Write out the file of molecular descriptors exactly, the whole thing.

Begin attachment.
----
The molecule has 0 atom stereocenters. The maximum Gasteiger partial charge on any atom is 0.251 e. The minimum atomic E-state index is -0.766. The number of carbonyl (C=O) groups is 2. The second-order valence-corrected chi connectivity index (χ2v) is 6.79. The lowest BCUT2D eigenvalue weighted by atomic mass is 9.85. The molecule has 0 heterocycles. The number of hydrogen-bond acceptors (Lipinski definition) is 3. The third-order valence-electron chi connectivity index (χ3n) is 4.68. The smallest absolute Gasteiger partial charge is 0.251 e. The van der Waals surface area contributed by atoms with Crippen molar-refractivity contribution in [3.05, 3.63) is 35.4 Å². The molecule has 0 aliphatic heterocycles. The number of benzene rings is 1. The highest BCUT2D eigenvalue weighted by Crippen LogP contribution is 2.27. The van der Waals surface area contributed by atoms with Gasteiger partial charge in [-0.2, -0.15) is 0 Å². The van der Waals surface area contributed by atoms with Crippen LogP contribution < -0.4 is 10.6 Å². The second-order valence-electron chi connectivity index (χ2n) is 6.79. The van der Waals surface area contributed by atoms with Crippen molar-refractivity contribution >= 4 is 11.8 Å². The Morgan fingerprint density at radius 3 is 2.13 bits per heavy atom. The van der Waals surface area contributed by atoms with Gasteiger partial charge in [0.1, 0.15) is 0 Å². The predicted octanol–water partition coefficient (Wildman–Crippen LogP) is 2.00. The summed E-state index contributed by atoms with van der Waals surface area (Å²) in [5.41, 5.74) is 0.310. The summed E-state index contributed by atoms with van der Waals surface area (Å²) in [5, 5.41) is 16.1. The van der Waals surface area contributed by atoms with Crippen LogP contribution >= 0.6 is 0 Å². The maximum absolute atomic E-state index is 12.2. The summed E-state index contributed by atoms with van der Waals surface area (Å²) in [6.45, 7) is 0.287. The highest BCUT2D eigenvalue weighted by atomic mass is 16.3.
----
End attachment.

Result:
The molecule has 0 atom stereocenters. The maximum Gasteiger partial charge on any atom is 0.251 e. The minimum atomic E-state index is -0.766. The number of carbonyl (C=O) groups is 2. The second-order valence-corrected chi connectivity index (χ2v) is 6.79. The lowest BCUT2D eigenvalue weighted by atomic mass is 9.85. The molecule has 0 heterocycles. The number of hydrogen-bond acceptors (Lipinski definition) is 3. The third-order valence-electron chi connectivity index (χ3n) is 4.68. The smallest absolute Gasteiger partial charge is 0.251 e. The van der Waals surface area contributed by atoms with Crippen molar-refractivity contribution in [3.05, 3.63) is 35.4 Å². The molecule has 0 aliphatic heterocycles. The number of benzene rings is 1. The highest BCUT2D eigenvalue weighted by Crippen LogP contribution is 2.27. The van der Waals surface area contributed by atoms with Gasteiger partial charge in [-0.2, -0.15) is 0 Å². The van der Waals surface area contributed by atoms with Crippen LogP contribution < -0.4 is 10.6 Å². The second-order valence-electron chi connectivity index (χ2n) is 6.79. The van der Waals surface area contributed by atoms with Crippen molar-refractivity contribution >= 4 is 11.8 Å². The Morgan fingerprint density at radius 3 is 2.13 bits per heavy atom. The van der Waals surface area contributed by atoms with Gasteiger partial charge in [0.1, 0.15) is 0 Å². The predicted octanol–water partition coefficient (Wildman–Crippen LogP) is 2.00. The summed E-state index contributed by atoms with van der Waals surface area (Å²) in [5.41, 5.74) is 0.310. The summed E-state index contributed by atoms with van der Waals surface area (Å²) in [5, 5.41) is 16.1. The van der Waals surface area contributed by atoms with Crippen LogP contribution >= 0.6 is 0 Å². The maximum absolute atomic E-state index is 12.2. The summed E-state index contributed by atoms with van der Waals surface area (Å²) in [6.45, 7) is 0.287. The highest BCUT2D eigenvalue weighted by atomic mass is 16.3.